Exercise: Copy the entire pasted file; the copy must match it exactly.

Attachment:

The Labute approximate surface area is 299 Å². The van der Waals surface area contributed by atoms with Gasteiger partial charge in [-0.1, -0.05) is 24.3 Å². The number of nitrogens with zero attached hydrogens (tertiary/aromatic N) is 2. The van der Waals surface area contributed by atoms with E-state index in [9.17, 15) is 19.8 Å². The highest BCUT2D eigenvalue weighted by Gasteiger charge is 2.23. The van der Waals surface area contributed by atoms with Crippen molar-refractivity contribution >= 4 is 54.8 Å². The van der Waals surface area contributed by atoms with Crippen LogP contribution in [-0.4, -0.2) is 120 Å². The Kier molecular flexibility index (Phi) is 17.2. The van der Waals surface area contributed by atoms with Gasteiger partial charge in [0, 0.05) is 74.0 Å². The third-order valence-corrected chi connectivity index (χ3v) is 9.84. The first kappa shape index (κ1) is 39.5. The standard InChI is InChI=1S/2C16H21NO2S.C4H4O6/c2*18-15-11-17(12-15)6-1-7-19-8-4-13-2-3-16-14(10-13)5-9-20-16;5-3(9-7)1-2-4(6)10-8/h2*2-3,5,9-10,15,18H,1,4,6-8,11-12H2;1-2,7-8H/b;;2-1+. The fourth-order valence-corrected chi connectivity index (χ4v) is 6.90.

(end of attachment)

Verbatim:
The Labute approximate surface area is 299 Å². The van der Waals surface area contributed by atoms with Gasteiger partial charge in [-0.1, -0.05) is 24.3 Å². The number of nitrogens with zero attached hydrogens (tertiary/aromatic N) is 2. The van der Waals surface area contributed by atoms with E-state index in [9.17, 15) is 19.8 Å². The highest BCUT2D eigenvalue weighted by Gasteiger charge is 2.23. The van der Waals surface area contributed by atoms with Crippen molar-refractivity contribution >= 4 is 54.8 Å². The van der Waals surface area contributed by atoms with Crippen LogP contribution in [-0.4, -0.2) is 120 Å². The Kier molecular flexibility index (Phi) is 17.2. The van der Waals surface area contributed by atoms with Gasteiger partial charge in [0, 0.05) is 74.0 Å². The third-order valence-corrected chi connectivity index (χ3v) is 9.84. The first kappa shape index (κ1) is 39.5. The standard InChI is InChI=1S/2C16H21NO2S.C4H4O6/c2*18-15-11-17(12-15)6-1-7-19-8-4-13-2-3-16-14(10-13)5-9-20-16;5-3(9-7)1-2-4(6)10-8/h2*2-3,5,9-10,15,18H,1,4,6-8,11-12H2;1-2,7-8H/b;;2-1+. The fourth-order valence-corrected chi connectivity index (χ4v) is 6.90.